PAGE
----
We’re back at the other end of the decade now for more #80smc fun! This time Rebecca takes a look back at the movie which turned Disney’s fortunes around and pretty much kickstarted the Disney Princess craze.
1984: Tom Hanks rescued a blonde mermaid (Daryl Hannah) in Splash!, Alyssa Milano was the feisty daughter of Tony Danza in Who’s The Boss? and Howard Ashman was the lyricist in the musical Smile with a lady named Jodi Marie Marzorati.
Jodi had taken her husband’s surname of Benson by that time and sang a song called “Disneyland”. As Ashman heard Jodi sing, he was writing the lyrics to songs that would later win Oscars. The Mouse Kingdom had been sitting on Hans Christian Andersen’s tale since 1930, but with Walt’s demise, Don Bluth taking their animators, and a few lacklustre films they were struggling in murky waters.
Five years later, and Disney took the looks of Alyssa, the voice of Jodi, the lyrics of Ashman and turned the mermaid into a feisty young red-head called Ariel. There hadn’t been a female focussed film from Disney since Sleeping Beauty, and they wanted someone who the younger audience could identify with. Many had grown up with Samantha “Sam” Micelli played by Alyssa Milano.
Here was a princess with six older daughters & a father who doted on her; but who had no chance to get outside into the real world with her dinglehoppers.
From here, rather than the Princess waiting for a husband – Ariel breaks out, performs a Faustian deal with the “Devil” herself and tries to win the man she falls in love with. This is the Princess that fights for her man and rather than fade away into the sea-spray, takes on the horrors that the deep can hold, including her Dad’s power and anger.
Jodi Benson, who is Ariel’s voice in all things (even Wreck it Ralph 2), gives The Little Mermaid its underlying message. Ariel’s voice is her soul, and it’s what Eric falls in love with; not her pretty face or body language.
“Part Of Your World” brings a leitmotif to the struggle carrying the film from awkward teen to empowered adventurer, finishing with bride-to-be, despite Jeffrey Katzenberg threatening to remove it when it tested poorly with school kids. What do they know?
Mention also has to be made for Samuel Wright as the lyrical Sebastian, who matches Ariel’s pathos with a calypso cheer. Originally, Sebastian was to be posh English but was rewritten as a Rastafari Jamaican. Samuel found his impression lacking, so turned the crab to his native Trinidadian – and made “Under The Sea” into an Oscar Winner.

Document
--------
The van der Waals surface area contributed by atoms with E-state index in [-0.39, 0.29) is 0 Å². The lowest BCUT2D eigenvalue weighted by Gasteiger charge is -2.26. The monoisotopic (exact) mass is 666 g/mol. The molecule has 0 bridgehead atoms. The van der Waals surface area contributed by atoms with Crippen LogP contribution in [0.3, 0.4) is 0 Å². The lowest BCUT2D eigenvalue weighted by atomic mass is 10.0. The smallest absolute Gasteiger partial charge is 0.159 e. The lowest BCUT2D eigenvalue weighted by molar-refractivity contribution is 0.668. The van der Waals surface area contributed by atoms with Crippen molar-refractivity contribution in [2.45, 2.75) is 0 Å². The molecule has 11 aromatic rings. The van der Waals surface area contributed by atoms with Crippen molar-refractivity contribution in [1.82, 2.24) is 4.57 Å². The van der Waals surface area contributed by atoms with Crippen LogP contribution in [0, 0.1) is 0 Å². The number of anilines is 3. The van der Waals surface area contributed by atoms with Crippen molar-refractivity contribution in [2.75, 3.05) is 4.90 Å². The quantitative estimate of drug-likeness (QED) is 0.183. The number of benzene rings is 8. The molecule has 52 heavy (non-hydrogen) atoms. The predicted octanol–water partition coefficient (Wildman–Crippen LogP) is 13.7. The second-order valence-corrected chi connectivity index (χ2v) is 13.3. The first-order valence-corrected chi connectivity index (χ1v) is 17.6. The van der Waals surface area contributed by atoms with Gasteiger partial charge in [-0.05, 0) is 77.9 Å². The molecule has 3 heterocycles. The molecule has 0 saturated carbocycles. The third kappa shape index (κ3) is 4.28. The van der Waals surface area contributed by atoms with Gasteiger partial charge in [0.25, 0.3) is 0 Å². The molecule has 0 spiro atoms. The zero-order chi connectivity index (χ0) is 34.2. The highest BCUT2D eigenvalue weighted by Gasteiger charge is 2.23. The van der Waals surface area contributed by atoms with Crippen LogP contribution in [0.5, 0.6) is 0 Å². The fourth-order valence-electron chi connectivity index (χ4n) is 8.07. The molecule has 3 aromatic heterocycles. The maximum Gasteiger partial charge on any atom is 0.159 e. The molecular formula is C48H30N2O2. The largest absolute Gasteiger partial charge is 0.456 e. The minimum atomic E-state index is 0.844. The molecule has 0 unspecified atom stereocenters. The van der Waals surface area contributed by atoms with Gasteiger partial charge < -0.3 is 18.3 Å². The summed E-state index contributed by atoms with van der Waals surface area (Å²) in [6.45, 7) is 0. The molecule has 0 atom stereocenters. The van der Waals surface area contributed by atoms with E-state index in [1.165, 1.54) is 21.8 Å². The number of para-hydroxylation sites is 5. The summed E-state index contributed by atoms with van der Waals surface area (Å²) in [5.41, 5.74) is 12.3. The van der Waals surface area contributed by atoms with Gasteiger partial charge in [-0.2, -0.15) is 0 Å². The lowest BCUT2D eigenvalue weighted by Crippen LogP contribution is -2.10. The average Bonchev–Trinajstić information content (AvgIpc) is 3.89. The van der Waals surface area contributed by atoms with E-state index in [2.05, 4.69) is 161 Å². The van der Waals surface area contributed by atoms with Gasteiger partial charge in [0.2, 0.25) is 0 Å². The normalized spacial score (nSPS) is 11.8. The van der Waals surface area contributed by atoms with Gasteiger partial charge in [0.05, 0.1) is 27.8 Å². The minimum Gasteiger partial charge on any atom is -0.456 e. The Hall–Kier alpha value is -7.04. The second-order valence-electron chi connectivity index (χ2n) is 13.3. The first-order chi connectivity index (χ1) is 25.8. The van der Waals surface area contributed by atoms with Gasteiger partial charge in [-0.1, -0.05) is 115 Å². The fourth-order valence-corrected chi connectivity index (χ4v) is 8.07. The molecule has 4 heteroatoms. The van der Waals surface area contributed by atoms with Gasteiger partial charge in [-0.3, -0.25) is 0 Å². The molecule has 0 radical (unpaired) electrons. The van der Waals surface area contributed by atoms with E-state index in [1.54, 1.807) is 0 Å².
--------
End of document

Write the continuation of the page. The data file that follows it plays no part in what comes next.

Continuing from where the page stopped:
That’s not to say we can forget Star Trek’s Odo as the mad French Chef, faithful Flounder, the creepy eels Flotsam and Jetsam, or the Sea Witch herself, Ursula. Magnificently realised by Pat Carroll, she ensnares Ariel’s Father and the Undersea Kingdom by performing the pact with Ariel herself. Despite having a few too many fish dinners, she still has the curves to swing around those poor unfortunate souls.
The final battle between the all-powerful Ursula, the avenging Ariel and enraged Eric is truly nerve-wracking; as is watching Triton punished for protecting his daughter.
Ursula’s death is particularly gruesome, reminiscent of Lieutenant Ripley finishing off the Alien Queen. As she falls into the waves with Ariel dragging Eric away, there’s a moment – just a moment – where this time he might not make it. This is Disney though, and we know our tears will be of joy later.
It still feels as wonderful as when I first saw it, 30 years ago – and carries me through those times when the world above is just a little too much of a mess, because life Under The Sea is much better, down where it’s wetter.
(Music Geeks: Most of the score is in G Major apart from Ursula’s scene’s, which are G minor.)
The Little Mermaid took home 12 awards for its music (though none for Jodi/Ariel ☹) and paved the way, for not just the Disney Renaissance, but the Princesses themselves to have their own… what’s that word again?…films.
Sadly, Princess Ariel wasn’t allowed into the Disney Princesses until 2000 – but as Melody (her daughter) is yet to join, she still has time to be the first of the Disney Queens.
Join us next week as Paul Childs takes us not only way back to 1980 but also back to work with 9 To 5.